A Year of Two Halves

By : Josh Bennett

In the late summer and autumn of 2019, I had a little bit more fishing time on my hands than I usually would have. Having been off work after a vehicle accident, I was finally back on my feet and more than ready to do some angling once again.

The Carp Society is an integral part of the British carp angling community and having been established in 1981, it has survived the tests that time has thrown at it. Farriers Lake is the Society’s syndicate venue, of which I am a member and its 32 acres stretch across the Gloucestershire countryside in the heart of the Cotswold water park. Here, within its shallow depths, weed is abundant and large trees loom along jutted points, creating bays housing snags and reed-fringed margins. The lake’s inhabitants have indeed grown to a healthy size and their population predominantly consists of the common strain of king carp. Being home to an estimated 100-150 fish, the lake can be tricky at times and even when the carp do oblige, the weed can ensure a tense battle ensues.

With the kind invitation from the Carp Society that my dad could accompany me on my travels, we both set off only 16 weeks after I had been knocking on the pearly gates in the sky. Thankfully I was refused entry, most probably because I should have been knocking at the fiery ones a few floors down, but regardless I was grateful to be alive and more than happy, if a little sore, to be fishing again.

That very first session back to Farriers brought with it a whole host of emotions. Relief, joy and just an appreciation of being back by the water again. The lake had fished well through the summer, some of the more consistent anglers catching good hits of the very large carp that inhabited the lake. I was eager to get going again and planned to meet dad at the gates. As it transpired dad was held up a little in traffic, so while I arrived a short time before him, it meant I could watch the water until he arrived to help set things up. I was still unable to walk properly, and just getting gear to the swim would be a challenge. Luckily a good friend John was just packing down and had caught a few. He was also vacating one of my favourite swims and so with the lake being busy, it would have been rude not to wouldn’t it? John being the man he is even pushed my gear the short 50 metres or so from the nearest drop off bay, what a star.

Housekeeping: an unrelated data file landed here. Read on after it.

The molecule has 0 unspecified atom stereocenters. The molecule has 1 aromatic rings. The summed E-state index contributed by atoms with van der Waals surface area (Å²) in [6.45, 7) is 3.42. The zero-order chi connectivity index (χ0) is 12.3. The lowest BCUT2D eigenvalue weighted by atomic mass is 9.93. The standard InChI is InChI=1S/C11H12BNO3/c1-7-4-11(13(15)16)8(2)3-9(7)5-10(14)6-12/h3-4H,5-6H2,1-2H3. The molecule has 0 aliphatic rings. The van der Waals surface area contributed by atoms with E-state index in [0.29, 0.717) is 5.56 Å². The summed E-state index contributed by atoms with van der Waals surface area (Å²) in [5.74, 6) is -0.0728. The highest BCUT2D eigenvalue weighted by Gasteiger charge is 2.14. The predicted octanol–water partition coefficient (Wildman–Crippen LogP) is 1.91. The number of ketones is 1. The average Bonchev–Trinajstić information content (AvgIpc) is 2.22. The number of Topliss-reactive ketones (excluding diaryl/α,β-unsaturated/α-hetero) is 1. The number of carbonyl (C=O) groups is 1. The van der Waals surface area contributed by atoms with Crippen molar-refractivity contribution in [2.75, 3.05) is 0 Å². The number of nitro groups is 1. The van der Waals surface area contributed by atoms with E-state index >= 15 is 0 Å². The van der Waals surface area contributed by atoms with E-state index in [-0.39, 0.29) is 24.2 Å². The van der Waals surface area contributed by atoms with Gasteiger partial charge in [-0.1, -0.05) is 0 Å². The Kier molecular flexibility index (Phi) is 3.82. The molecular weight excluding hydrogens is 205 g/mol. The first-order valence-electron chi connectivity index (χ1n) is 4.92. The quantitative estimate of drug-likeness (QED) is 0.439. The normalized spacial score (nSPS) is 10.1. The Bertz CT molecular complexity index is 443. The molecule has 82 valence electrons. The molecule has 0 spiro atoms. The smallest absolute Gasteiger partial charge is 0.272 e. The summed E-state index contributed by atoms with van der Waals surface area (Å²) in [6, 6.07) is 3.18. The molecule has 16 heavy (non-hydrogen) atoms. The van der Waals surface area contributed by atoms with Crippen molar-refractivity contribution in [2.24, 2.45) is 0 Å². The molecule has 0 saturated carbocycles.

Now ensconced in the swim, I perused the water for a short time before walking round to open the gate for dad. We travelled back to the peg and I had informed him of what I had seen, which on reflection was very little. The sun was rising into a beautiful August morning and although the rods were despatched to their respective spots with relative ease, the fish didn’t arrive until much, much later that day. As we supped a tea on dusk, several fish slid through the surface film, sending silent rings back towards us on the bank.

I have for as long as I remember fished from a brolly and sitting in the wide, open doorway of the ascent the following morning, I was slightly disappointed with no fish to show for my efforts. Knowing John had caught overnight meant that as the morning grew on, my confidence was decreasing. At 11 am I finally got a steady, yet persistent take that took us both by surprise. Immediately I held the fish firm to try and keep it from finding the vast weed beds behind the spot. The fish bore hard and with it the clutch that was wound tight begrudgingly gave line. Maybe it was my lack of recent fishing or just bad luck, but either way, the fish found the sanctuary of the weed. After 10 minutes of tugging and thinking about calling for the boat, the fish kicked hard and the hook pulled. I was disappointed but in the grand scheme of things, it was just a lost fish, I could have lost a lot more just a few weeks prior and context was brought to the situation.